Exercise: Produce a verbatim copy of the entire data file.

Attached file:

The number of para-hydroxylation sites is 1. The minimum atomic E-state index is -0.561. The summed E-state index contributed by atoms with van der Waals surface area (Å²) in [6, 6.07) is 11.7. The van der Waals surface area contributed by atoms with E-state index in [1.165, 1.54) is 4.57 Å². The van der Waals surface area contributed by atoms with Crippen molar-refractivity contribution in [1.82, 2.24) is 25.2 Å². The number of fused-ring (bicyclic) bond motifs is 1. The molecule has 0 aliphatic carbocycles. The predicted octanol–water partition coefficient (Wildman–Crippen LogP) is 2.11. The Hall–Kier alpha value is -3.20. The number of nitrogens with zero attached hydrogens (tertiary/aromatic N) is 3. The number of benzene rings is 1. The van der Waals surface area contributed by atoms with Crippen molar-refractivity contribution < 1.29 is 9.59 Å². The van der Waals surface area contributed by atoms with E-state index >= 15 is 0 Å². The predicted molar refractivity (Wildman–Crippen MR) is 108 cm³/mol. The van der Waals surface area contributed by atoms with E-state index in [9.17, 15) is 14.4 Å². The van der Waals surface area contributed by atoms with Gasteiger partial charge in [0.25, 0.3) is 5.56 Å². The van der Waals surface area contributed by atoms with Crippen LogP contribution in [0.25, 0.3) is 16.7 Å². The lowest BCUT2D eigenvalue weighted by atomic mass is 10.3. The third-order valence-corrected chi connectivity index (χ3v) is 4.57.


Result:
The number of para-hydroxylation sites is 1. The minimum atomic E-state index is -0.561. The summed E-state index contributed by atoms with van der Waals surface area (Å²) in [6, 6.07) is 11.7. The van der Waals surface area contributed by atoms with E-state index in [1.165, 1.54) is 4.57 Å². The van der Waals surface area contributed by atoms with Crippen molar-refractivity contribution in [1.82, 2.24) is 25.2 Å². The number of fused-ring (bicyclic) bond motifs is 1. The molecule has 0 aliphatic carbocycles. The predicted octanol–water partition coefficient (Wildman–Crippen LogP) is 2.11. The Hall–Kier alpha value is -3.20. The number of nitrogens with zero attached hydrogens (tertiary/aromatic N) is 3. The number of benzene rings is 1. The van der Waals surface area contributed by atoms with Crippen molar-refractivity contribution < 1.29 is 9.59 Å². The van der Waals surface area contributed by atoms with E-state index >= 15 is 0 Å². The predicted molar refractivity (Wildman–Crippen MR) is 108 cm³/mol. The van der Waals surface area contributed by atoms with E-state index in [9.17, 15) is 14.4 Å². The van der Waals surface area contributed by atoms with Gasteiger partial charge in [0.25, 0.3) is 5.56 Å². The van der Waals surface area contributed by atoms with Crippen LogP contribution in [0.25, 0.3) is 16.7 Å². The lowest BCUT2D eigenvalue weighted by atomic mass is 10.3. The third-order valence-corrected chi connectivity index (χ3v) is 4.57.